After Cristobal Abreu was arrested when he allegedly stabbed a Hialeah SWAT officer with a large barbecue fork in December 2009, doctors deemed his mind too ravaged by mental illness to stand trial.
For years, he bounced around mental-health facilities.
Then a stay at a Miami Gardens assisted-living facility, where funds for his medications ran out and his mental state deteriorated, ended last month when the 72-year-old Abreu was shipped without a judge’s permission to Jackson North Medical Center.
Then last week, a Jackson caseworker — again, without permission from the court — sent him to an ALF in Little Havana.
Abreu promptly escaped.
“I’m free! I’m free,” he yelled as he shuffled away from the San Martin de Porras facility on Tuesday, according to lawyers and court personnel who described the episode over two days in court this week.
Abreu’s ping-ponging treatment drew the ire of Miami-Dade Circuit Judge Ellen Sue Venzer, who has now ordered hospital and state-contracted mental-health administrators to court Friday to explain what happened.
“The system is broken,” Venzer said angrily in court this week, adding: “What would have happened if Mr. Abreu had decompensated and gone out and hurt somebody else in our community?”
Abreu’s escape was short-lived: Police quickly detained him, committing him back to Jackson Memorial Hospital for an involuntary psychiatric evaluation.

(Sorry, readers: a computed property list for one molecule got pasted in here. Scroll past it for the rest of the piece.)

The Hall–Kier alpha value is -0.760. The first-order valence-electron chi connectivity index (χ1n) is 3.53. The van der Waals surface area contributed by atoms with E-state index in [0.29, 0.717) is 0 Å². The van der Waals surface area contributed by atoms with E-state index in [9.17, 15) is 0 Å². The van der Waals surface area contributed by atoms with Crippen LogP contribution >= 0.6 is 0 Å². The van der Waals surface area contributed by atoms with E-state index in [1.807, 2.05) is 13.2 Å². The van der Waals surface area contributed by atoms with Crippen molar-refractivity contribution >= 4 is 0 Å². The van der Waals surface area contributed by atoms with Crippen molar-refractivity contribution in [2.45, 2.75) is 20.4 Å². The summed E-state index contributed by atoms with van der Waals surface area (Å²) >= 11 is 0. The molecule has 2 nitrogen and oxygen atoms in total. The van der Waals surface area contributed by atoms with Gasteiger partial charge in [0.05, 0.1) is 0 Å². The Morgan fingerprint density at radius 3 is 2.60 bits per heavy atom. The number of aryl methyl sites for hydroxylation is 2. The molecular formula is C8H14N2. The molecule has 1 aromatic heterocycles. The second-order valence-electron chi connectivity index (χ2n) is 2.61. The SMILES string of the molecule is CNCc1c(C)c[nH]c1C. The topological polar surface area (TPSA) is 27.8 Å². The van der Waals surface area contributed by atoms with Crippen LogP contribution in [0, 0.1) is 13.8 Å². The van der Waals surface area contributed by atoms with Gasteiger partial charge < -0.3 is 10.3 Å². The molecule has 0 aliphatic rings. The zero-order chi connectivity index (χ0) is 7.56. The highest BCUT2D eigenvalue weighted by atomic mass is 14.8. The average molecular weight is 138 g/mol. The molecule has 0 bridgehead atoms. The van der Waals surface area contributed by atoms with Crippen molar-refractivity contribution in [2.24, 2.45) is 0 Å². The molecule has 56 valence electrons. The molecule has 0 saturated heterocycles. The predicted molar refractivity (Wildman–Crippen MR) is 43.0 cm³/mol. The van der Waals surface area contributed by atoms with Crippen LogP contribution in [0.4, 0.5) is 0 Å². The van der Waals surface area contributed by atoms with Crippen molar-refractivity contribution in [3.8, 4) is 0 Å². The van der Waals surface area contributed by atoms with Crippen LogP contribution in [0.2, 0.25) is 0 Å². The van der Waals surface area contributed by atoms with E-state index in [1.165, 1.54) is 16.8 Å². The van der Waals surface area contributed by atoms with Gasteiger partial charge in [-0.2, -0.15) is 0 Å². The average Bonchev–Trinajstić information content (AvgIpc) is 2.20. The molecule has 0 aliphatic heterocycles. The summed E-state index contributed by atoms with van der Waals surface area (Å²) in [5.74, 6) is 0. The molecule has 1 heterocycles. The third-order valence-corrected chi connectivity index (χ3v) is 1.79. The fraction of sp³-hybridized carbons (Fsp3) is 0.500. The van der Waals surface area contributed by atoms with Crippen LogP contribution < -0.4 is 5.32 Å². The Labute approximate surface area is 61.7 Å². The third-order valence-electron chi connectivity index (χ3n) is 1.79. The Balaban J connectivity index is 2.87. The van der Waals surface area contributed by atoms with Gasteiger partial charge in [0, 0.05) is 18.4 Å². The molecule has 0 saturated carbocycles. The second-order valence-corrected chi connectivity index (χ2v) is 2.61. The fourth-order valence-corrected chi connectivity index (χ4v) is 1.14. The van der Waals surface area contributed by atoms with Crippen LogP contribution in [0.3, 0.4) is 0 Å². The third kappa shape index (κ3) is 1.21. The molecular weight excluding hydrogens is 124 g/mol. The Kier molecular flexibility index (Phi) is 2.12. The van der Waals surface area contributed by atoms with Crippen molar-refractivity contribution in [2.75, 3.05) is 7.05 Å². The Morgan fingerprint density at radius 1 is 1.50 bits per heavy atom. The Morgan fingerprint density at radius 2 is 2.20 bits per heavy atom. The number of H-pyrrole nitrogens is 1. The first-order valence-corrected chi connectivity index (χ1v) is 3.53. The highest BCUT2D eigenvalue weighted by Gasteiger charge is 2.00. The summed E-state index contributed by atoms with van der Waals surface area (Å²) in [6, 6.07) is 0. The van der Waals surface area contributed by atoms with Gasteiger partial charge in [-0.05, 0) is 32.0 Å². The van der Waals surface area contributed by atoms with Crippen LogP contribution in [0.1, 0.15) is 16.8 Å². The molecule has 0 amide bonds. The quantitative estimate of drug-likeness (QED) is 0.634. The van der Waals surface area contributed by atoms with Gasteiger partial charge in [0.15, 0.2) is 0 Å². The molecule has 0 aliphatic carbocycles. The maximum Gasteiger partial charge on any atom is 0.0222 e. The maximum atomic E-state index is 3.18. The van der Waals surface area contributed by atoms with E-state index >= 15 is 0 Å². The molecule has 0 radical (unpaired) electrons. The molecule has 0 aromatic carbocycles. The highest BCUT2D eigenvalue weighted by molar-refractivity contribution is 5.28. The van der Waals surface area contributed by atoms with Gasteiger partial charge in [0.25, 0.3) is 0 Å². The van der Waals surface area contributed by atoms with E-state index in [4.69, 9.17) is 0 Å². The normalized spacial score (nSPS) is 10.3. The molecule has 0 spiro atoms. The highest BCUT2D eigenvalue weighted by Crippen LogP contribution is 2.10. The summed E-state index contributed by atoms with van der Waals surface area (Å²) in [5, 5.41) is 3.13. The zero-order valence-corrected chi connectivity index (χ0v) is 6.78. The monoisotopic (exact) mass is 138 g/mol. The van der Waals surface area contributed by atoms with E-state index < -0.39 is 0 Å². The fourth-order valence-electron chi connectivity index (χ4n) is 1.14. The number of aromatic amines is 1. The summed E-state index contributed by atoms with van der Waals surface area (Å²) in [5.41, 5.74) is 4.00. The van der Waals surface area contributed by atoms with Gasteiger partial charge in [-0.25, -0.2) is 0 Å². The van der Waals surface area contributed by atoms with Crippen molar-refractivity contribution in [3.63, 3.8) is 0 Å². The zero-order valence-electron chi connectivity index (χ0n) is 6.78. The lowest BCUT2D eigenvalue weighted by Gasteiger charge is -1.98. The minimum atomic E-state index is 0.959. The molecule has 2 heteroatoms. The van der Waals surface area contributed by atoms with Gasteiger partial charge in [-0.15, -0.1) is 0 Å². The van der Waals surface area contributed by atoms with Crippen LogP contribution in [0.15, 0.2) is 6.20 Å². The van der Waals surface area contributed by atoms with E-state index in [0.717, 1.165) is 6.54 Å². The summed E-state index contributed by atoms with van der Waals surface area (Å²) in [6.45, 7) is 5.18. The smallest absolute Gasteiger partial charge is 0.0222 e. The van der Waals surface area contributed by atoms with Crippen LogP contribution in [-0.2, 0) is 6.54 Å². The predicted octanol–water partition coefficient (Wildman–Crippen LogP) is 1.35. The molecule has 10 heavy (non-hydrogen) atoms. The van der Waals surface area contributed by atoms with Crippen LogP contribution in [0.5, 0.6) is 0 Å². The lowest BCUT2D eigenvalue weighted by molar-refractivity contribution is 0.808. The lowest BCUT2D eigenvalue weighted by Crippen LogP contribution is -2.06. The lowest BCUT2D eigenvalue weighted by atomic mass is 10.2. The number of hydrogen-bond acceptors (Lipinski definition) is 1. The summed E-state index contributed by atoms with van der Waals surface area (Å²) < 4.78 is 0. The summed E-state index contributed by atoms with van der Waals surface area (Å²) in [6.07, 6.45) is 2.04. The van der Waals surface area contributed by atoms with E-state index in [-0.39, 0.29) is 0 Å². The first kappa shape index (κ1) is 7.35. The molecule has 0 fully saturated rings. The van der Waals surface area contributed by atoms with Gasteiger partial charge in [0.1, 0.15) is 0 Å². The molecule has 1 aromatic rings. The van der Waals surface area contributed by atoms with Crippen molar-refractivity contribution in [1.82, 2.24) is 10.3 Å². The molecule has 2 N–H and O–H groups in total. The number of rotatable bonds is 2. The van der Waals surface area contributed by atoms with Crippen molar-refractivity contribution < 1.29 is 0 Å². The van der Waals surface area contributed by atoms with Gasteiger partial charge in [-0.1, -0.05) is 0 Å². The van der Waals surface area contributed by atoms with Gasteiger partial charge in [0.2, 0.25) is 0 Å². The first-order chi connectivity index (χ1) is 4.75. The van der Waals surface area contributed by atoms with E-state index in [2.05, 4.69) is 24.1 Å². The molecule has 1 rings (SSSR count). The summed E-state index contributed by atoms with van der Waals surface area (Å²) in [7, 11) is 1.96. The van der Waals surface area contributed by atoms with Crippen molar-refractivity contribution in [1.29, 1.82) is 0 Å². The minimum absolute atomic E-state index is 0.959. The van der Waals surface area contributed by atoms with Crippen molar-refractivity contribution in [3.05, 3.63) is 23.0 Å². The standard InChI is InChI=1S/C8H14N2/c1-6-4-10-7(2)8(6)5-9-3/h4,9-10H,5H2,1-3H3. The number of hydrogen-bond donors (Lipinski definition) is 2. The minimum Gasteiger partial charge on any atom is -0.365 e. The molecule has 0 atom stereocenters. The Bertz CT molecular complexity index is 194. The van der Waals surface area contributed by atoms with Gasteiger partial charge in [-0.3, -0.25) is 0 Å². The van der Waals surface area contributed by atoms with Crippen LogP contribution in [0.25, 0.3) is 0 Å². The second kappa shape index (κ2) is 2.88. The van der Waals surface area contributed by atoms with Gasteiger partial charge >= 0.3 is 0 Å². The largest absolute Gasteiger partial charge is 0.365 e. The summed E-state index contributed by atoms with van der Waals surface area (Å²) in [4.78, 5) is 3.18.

The unusual episode underscores what mental-health advocates in Miami-Dade’s criminal-justice system say has been a recurring problem: “incompetent” defendants are often shuffled between facilities without the knowledge of the court tasked with supervising them.
ALFs mostly house the elderly and other people with mental-health issues or disabilities. It is not unusual for incompetent defendants, usually nonviolent ones, to be placed at an ALF in a residential neighborhood.
“The people in the social services arena have to recognize that a court order is sacrosanct,” Miami-Dade State Attorney Katherine Fernández Rundle said Wednesday. “I really understand the judge’s ire. She has the absolute right to be livid with everyone in the system.”
Subpoenaed to appear before the judge on Friday: representatives from Jackson, the South Florida Behavioral Network, which contracts with the state to manage cases of the mentally ill defendants, and the New Horizons Community Mental Health Center, which monitored Abreu’s case.
A lawyer for the Florida Department of Children & Families will also appear.
“It sounds like all these different agencies are treating these individuals like hot potatoes,” Venzer said in court Wednesday.
Abreu was initially arrested in December 2009 on charges of attempted murder and aggravated battery of a law enforcement officer. The attempted murder charge was later dropped; the SWAT officer was not hurt because the knife pierced his shield.
During a jailhouse interview with a psychologist, the incoherent Abreu admitted that he sometimes hears voices and sees visions of “flowers [and] gold diamonds.”
The court determined that Abreu was incompetent to proceed to trial, meaning he could not assist his lawyer in defending the accusations.
After stays in several other facilities, Abreu wound up in November at the Graceful Gardens ALF, 18101 NW 47th Ct.